WARSAW, Poland - The death toll in flooding in central Europe rose to 11 as Poland's interior minister said yesterday that two more people had died in the southwestern region of the country. The flooding has struck an area near the borders of Poland, Germany and the Czech Republic. Heavy rains in Poland caused flooding in the southwestern town of Bogatynia and one person was already reported dead on Saturday. In the northern Czech Republic, five people were found drowned over the weekend.
NEWS
October 18, 2007 | By Sally A. Downey INQUIRER STAFF WRITER
Morris "Moe" Shames, 89, of Northeast Philadelphia, a retired shoe-store-chain manager and theatrical booking agent, died Saturday at Abington Memorial Hospital of complications from a fall. For more than 60 years, Mr. Shames booked entertainers for events at synagogues and for local fund-raisers, and engaged talent for Atlantic City casinos and resorts in the Poconos and elsewhere. He was known from Connecticut to Florida, his son Stuart said. He worked with a whole generation of entertainers, including comics Jackie Mason and Henny Youngman, his son said, and more recently booked impressionist Marilyn Michaels and was negotiating to book comedienne Joy Behar, cohost of ABC's The View, for a local fund-raiser.
LIVING
March 3, 2006 | By Eils Lotozo INQUIRER STAFF WRITER
Before the Berlin Wall fell in 1989 and heralded the ultimate toppling of the whole Soviet system, the antiques of central Europe were mostly unavailable to the rest of the world. Pieces backed up in people's cellars, attics and barns for decades. It wasn't until after the end of the Cold War that a market for antiques began to evolve again here. But these days, with vintage pieces increasingly scarce and expensive in western Europe, former Soviet bloc countries are becoming a hot spot for dealers, designers, and lovers of goods that wear the patina of age. "I've seen dealers from France, Italy, the Netherlands, and particularly Belgium bringing trucks to some of the places we go," says dealer Tom Conrad, who last year launched Heart of Europe Tours (www.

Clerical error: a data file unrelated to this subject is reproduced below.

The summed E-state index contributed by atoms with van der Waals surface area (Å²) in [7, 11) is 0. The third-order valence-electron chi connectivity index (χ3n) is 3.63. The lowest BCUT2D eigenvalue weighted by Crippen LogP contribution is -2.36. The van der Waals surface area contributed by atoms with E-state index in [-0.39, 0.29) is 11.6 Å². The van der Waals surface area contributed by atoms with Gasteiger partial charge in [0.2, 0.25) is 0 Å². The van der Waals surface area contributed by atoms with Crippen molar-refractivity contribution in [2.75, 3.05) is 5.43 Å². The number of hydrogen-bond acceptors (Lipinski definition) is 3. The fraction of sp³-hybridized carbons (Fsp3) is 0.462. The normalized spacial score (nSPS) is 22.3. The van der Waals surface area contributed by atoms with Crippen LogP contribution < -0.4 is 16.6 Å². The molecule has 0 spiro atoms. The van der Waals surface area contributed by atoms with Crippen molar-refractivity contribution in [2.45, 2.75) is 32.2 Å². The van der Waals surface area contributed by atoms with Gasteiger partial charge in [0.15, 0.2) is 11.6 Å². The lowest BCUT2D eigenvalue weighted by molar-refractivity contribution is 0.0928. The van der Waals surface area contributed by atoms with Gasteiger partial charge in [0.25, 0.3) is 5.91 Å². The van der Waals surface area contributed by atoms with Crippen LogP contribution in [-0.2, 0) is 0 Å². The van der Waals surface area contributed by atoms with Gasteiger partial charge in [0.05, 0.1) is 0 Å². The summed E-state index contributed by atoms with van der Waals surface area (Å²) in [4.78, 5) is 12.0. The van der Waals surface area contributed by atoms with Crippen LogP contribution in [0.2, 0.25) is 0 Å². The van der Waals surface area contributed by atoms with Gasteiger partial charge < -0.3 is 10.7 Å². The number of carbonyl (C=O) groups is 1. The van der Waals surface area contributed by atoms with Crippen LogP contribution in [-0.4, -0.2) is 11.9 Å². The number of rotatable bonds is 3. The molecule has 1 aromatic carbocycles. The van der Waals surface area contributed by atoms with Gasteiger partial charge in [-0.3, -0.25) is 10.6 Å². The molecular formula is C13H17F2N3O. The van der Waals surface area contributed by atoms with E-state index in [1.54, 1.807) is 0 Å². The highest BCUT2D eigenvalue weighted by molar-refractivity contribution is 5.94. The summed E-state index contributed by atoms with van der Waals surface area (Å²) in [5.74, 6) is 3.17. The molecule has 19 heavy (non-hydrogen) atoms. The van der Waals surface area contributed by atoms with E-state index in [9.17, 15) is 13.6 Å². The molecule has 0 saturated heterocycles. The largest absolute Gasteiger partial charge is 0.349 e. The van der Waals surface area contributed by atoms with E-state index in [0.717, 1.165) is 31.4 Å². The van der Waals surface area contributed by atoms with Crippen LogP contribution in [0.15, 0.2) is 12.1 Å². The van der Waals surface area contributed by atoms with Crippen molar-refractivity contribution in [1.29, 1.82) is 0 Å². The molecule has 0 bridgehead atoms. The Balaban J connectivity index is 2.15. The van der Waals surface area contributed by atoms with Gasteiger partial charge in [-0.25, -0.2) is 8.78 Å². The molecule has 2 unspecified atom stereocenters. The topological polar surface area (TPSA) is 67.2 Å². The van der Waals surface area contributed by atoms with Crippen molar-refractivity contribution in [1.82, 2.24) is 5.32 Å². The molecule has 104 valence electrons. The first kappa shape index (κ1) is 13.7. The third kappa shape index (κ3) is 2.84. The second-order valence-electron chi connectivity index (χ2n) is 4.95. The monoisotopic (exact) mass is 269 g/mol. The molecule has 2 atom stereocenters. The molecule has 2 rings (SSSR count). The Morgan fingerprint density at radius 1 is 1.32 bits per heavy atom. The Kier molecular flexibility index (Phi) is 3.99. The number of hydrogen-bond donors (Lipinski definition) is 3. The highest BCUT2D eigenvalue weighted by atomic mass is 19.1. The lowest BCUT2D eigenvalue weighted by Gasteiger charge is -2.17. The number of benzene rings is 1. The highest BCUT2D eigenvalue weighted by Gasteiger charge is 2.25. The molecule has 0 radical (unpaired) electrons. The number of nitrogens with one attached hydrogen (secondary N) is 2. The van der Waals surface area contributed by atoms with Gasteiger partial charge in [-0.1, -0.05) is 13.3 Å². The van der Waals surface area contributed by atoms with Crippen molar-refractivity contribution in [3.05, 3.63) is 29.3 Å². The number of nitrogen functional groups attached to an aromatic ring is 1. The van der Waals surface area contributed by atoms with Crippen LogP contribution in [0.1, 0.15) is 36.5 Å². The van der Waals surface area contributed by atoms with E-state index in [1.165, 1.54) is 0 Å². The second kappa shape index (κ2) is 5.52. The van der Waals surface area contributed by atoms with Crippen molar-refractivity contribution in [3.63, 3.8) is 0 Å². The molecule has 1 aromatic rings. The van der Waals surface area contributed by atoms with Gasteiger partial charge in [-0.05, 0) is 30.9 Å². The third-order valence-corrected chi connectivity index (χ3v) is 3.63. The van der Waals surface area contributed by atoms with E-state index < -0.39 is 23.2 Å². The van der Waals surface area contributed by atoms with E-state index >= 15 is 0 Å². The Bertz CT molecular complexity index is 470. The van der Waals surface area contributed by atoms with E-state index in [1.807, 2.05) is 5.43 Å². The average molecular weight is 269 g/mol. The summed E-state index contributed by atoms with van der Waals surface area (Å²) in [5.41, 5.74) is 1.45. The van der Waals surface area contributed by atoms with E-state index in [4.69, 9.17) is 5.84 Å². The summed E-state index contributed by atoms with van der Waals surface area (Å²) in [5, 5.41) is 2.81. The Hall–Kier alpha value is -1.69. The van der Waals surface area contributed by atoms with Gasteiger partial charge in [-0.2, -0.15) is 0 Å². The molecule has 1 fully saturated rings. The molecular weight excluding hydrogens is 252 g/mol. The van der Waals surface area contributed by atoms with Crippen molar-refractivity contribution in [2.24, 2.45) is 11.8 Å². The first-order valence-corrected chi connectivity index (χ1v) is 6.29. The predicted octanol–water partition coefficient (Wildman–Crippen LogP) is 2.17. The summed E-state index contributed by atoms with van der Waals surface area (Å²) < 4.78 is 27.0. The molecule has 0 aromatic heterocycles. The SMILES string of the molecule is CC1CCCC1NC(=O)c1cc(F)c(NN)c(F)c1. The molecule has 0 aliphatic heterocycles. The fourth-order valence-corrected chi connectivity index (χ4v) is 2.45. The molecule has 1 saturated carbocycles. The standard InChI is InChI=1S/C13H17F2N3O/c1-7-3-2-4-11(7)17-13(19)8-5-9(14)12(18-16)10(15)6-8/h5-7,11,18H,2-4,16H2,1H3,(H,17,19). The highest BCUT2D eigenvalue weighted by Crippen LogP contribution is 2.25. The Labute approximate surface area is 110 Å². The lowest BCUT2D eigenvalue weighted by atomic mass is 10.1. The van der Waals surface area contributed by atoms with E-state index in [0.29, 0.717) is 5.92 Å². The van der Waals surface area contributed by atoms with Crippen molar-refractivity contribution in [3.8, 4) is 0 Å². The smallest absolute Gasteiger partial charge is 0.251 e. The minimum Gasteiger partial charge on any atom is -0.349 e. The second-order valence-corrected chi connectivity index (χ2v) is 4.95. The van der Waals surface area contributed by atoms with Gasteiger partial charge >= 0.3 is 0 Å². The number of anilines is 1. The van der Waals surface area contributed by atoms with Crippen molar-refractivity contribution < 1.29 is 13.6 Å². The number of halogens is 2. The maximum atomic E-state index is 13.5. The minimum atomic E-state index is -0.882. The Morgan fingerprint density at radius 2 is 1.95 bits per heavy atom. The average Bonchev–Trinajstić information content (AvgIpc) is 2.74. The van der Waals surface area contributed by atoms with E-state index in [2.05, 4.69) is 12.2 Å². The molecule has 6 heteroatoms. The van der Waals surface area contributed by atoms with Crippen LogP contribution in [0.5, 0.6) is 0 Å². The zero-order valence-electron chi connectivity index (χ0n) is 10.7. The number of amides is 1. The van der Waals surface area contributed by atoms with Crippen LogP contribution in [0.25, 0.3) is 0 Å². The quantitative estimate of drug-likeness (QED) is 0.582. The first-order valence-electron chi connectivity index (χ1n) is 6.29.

NEWS
May 11, 2004 | By Tirdad Derakhshani INQUIRER STAFF WRITER
One of the most expensive films ever made is about to open, and the gossip vultures already are circling. The movie is Troy, Wolfgang Petersen's sweeping adaptation of Homer's Iliad, starring Brad Pitt, Orlando Bloom and the gracefully aging Julie Christie. The flick, which opens Friday, is said to have cost more than $200 mil, so a lot of folks are naturally very nervous about whether Troy sinks like Waterworld or clean ups like Titanic. Their anxiety can't have been eased by hearing that Troy's German director is comparing the film's plot to the war in Iraq.